- Make Your Blog Mobile Friendly:
Check out your posts on a mobile and see what they look like.
I have to remind myself to do this more often, because I rarely see a post on my mobile without feeling that I have to make some changes.
At times the images will not appear correctly, or the text may be too large. Sometimes more spacing between the text is, again, required.
In the last month, 40% of my traffic has come from a mobile device! That’s huge!
(in fact, it’s reminded me to go off and check more posts…. make sure you do the same!).
- Create Compelling Content:
Let’s face it, no one wants to read a dull post.
Most of us will be guilty of writing boring posts from time to time, but if you want people to stick around, you need to grab their attention super fast.
Many people won’t read an entire post, but will skim through, picking out the main gist.
So, creating content that’s as easy as possible to read through and comprehend can be vital.
Again, spacing, headings, a variety in text sizes and images to break up the text – can help!
- Add Internal Links:
Make sure you spend some time adding internal links within your posts.
That just means linking to other relevant posts on your blog, within your post.
So, often I will just add a link within a block of text, highlighting a few words, linking to another relevant post.
Alternatively, add a little separate line, saying something like, “useful post,” or “related post.”
You want to give your reader as much value as possible, so by them to other helpful content that you’ve written, they’ll be grateful to find it and it will reduce your bounce rate.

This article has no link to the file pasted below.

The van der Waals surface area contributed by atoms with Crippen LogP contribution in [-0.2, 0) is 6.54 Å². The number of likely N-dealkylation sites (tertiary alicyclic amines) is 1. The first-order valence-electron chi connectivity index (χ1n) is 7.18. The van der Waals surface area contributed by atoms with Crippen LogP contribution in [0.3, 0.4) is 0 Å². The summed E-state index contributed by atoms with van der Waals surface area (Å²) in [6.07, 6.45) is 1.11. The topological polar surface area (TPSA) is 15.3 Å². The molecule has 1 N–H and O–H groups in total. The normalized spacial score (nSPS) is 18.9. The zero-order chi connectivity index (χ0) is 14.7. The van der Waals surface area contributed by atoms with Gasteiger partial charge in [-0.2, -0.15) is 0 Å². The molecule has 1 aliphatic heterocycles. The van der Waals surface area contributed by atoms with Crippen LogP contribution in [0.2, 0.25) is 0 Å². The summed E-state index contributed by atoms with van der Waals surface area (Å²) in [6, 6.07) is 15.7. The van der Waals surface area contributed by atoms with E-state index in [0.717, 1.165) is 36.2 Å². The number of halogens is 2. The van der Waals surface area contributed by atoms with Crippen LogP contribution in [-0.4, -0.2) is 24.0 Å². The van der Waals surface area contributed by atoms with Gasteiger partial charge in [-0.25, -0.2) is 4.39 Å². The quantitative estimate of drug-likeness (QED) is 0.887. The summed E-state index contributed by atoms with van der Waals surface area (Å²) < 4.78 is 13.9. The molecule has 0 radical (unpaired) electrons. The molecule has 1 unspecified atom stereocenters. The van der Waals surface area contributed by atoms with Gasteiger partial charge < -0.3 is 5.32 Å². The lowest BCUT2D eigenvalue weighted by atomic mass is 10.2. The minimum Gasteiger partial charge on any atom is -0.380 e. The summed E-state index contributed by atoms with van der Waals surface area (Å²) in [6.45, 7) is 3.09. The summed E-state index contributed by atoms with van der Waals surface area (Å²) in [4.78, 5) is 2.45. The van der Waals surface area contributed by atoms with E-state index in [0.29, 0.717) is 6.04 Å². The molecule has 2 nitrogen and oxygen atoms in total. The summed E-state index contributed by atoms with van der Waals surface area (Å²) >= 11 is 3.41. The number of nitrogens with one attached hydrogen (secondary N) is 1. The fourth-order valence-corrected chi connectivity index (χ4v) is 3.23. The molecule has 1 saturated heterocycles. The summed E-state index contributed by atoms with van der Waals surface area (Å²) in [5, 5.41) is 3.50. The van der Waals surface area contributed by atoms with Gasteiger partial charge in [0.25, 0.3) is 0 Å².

- Ensure Your Links Open In A New Window!
Whether you’re creating internal or external links, make sure you get those to open in a new tab.
It can be really frustrating when a link jumps to another page – even if it’s just the case of pressing the back button, sometimes you will just lose a reader.
If you’re linking out to another site and it doesn’t open in a new tab, there’s a large chance that your readers attention will be shifted over to that site and they don’t return to yours.
Alternatively, if it’s an internal link, they may just get frustrated that they’ve been bumped over to this new page and again, leave your site.
If you’re using WordPress, (and I highly recommend you do) there is a simple checkbox you can tick when adding links, that will ensure the link opens in a new window.
Useful Post: How to start a free WordPress site in seconds.
- Interact With Your Readers:
Ask your readers to comment on your post, visit other pages, or join your email list.
While you may not change the bounce rate initially, the bounce rate of returning visitors vs first timers is lower.
If you can engage with your first time readers and get them on board, they will be more likely to click around next time they visit.
So, that just about concludes my post for today… what do you think about your bounce rate?
How many of the things I’ve suggested, do you think you should work on? I know there’s several I need to look at too!
Mini task: Identify some of your highest traffic posts, make sure they’re easy to navigate, compelling to read, include internal links, check your links open in a new window and check each post on your mobile.